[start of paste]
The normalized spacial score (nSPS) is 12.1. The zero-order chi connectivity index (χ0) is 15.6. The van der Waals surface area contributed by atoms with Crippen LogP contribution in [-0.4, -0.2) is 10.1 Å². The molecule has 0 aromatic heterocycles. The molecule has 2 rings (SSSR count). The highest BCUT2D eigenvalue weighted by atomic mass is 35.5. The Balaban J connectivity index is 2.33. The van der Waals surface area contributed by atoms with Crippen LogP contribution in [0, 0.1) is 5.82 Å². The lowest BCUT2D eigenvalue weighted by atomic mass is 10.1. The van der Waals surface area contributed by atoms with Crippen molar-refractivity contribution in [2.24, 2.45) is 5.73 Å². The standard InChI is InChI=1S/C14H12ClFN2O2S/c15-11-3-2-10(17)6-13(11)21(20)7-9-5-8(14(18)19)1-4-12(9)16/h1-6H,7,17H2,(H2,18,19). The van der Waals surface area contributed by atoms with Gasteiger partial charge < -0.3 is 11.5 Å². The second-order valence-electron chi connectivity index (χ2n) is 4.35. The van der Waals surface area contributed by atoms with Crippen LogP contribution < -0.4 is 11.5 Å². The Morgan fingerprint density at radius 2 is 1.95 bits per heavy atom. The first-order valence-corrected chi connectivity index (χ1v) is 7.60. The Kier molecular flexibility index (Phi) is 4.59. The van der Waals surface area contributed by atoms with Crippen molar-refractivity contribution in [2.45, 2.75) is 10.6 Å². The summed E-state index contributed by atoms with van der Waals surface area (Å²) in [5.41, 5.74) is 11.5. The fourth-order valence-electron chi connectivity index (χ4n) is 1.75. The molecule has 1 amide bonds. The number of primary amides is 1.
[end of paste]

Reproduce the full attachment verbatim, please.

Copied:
The normalized spacial score (nSPS) is 12.1. The zero-order chi connectivity index (χ0) is 15.6. The van der Waals surface area contributed by atoms with Crippen LogP contribution in [-0.4, -0.2) is 10.1 Å². The molecule has 0 aromatic heterocycles. The molecule has 2 rings (SSSR count). The highest BCUT2D eigenvalue weighted by atomic mass is 35.5. The Balaban J connectivity index is 2.33. The van der Waals surface area contributed by atoms with Crippen LogP contribution in [0, 0.1) is 5.82 Å². The lowest BCUT2D eigenvalue weighted by atomic mass is 10.1. The van der Waals surface area contributed by atoms with Crippen molar-refractivity contribution in [2.24, 2.45) is 5.73 Å². The standard InChI is InChI=1S/C14H12ClFN2O2S/c15-11-3-2-10(17)6-13(11)21(20)7-9-5-8(14(18)19)1-4-12(9)16/h1-6H,7,17H2,(H2,18,19). The van der Waals surface area contributed by atoms with Gasteiger partial charge < -0.3 is 11.5 Å². The second-order valence-electron chi connectivity index (χ2n) is 4.35. The van der Waals surface area contributed by atoms with Crippen LogP contribution < -0.4 is 11.5 Å². The Morgan fingerprint density at radius 2 is 1.95 bits per heavy atom. The first-order valence-corrected chi connectivity index (χ1v) is 7.60. The Kier molecular flexibility index (Phi) is 4.59. The van der Waals surface area contributed by atoms with Crippen molar-refractivity contribution in [2.45, 2.75) is 10.6 Å². The summed E-state index contributed by atoms with van der Waals surface area (Å²) in [5.41, 5.74) is 11.5. The fourth-order valence-electron chi connectivity index (χ4n) is 1.75. The molecule has 1 amide bonds. The number of primary amides is 1.